Describe how your career as a trainer started.
It was a dark and stormy night…Wait, that’s the other story.
At the urging of a friend and fellow writer, I met with two men, would-be Great American Novel authors and MFA graduates, who needed a day job and were starting up a corporate training consultancy business much like The Bauman Group. They needed people who could write training materials for their Fortune 500 clients. I soon started working for them as a training consultant and discovered that not only was I able to use every skill I learned and used as a journalist I loved designing and developing training and teaching! The business was a success for many years, by the way. My skills have only improved as a result of each and every training project I’ve ever worked on. So the ability to continuously grow and improve is what keeps me going as a trainer.
My skills have only improved as a result of each and every training project I’ve ever worked on. So the ability to continuously grow and improve is what keeps me going as a trainer.Roxann Wedegartner
What has been your favorite moment as a trainer?
As with any teaching, it’s that “Aha!” moment when you see a light go on in someone’s face, or when you hear, “I did it!” from the one person in class who seemed to lack confidence in his or her mastery of the subject. My other favorite moments are when you’re beginning the class for the first time and you don’t know your audience and they don’t know you…that panic thrill! Then you introduce yourself and ask them to introduce themselves. Before you know it, a unique relationship with that group begins.
Please give some tips to a person about to train a class for the first time.
Breathe! Smile! Know and be in control of your material…even if you yourself aren’t in control (wink, wink). Always leave them thinking you know just one more thing than they do. And always, always, always start with an icebreaker…even if it’s just a quick “fun fact” in your introduction about yourself as a person or a trainer and you get one “fun fact” from each of them.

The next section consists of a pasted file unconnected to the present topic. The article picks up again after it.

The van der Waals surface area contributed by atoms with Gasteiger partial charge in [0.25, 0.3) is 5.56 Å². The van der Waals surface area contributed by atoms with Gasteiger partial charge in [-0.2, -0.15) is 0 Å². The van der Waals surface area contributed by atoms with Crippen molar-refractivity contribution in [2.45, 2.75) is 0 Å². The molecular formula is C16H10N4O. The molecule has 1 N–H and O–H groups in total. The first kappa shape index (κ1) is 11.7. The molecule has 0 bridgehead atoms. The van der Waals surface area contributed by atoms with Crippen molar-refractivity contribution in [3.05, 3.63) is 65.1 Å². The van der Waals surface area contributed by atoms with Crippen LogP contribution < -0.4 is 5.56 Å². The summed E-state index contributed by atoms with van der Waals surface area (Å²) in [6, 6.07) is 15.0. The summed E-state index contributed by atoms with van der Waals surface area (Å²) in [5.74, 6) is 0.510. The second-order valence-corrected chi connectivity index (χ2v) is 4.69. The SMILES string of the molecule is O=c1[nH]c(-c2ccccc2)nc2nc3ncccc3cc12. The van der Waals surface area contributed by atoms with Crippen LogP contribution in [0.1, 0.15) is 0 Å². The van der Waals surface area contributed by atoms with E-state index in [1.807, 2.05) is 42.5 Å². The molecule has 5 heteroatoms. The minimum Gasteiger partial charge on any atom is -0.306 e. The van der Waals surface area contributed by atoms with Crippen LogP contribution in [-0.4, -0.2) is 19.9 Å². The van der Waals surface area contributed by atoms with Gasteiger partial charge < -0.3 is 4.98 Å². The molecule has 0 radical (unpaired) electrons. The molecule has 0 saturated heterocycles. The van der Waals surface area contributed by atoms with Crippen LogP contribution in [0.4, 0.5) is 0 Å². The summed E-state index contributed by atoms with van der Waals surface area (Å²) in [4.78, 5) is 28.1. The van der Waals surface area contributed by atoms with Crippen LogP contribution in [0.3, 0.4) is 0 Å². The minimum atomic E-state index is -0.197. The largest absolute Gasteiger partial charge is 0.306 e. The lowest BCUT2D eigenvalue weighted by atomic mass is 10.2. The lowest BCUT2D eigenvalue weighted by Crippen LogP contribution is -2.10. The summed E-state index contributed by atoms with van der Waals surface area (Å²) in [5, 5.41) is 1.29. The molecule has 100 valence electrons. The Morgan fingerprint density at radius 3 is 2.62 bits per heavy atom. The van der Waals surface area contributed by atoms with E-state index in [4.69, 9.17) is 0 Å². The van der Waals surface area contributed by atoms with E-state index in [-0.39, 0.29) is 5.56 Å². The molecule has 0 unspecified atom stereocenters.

What topics do you love to teach?
I consider myself proficient in most types of training. I’ve almost always done some type of “customized” hard skills training that has been, to a certain extent, dictated by the client. So I try to approach the topic positively regardless of what it is. I have expertise in instructional design, developing, and facilitating instructor-led and web-based distance learning training for adult learners related to:
- • New hire onboarding
• Customer service and sales
• Computer systems and system rollouts
• Internal and external policies and procedures.
What do you do to go the extra mile as a trainer?
Whatever the client wants. Recently that meant showing up at a warehouse at 4:30 a.m. ready to work.
Do you have any funny stories to share from a training session?
It was a dark and stormy night….Nope! Not yet.
It’s always interesting teaching people whose native language is not your own. The one surprise I got was when “proper English”-speaking clients (e.g. Londoners) didn’t fully understand me. Not to belabor the details of the training, I was describing when it was appropriate to write “.com” as opposed to “dotcom” into a business search engine I was training people how to use. Blank stares greeted me. I repeated myself. Blank stares with slightly questioning looks greeted me again. So I said “period c-o-m”. More blank stares. I could see out of the corner of my eye that the manager of the group being trained was getting a big kick out it all, so I turned to her. She smiled and said she means “full stop c-o-m”.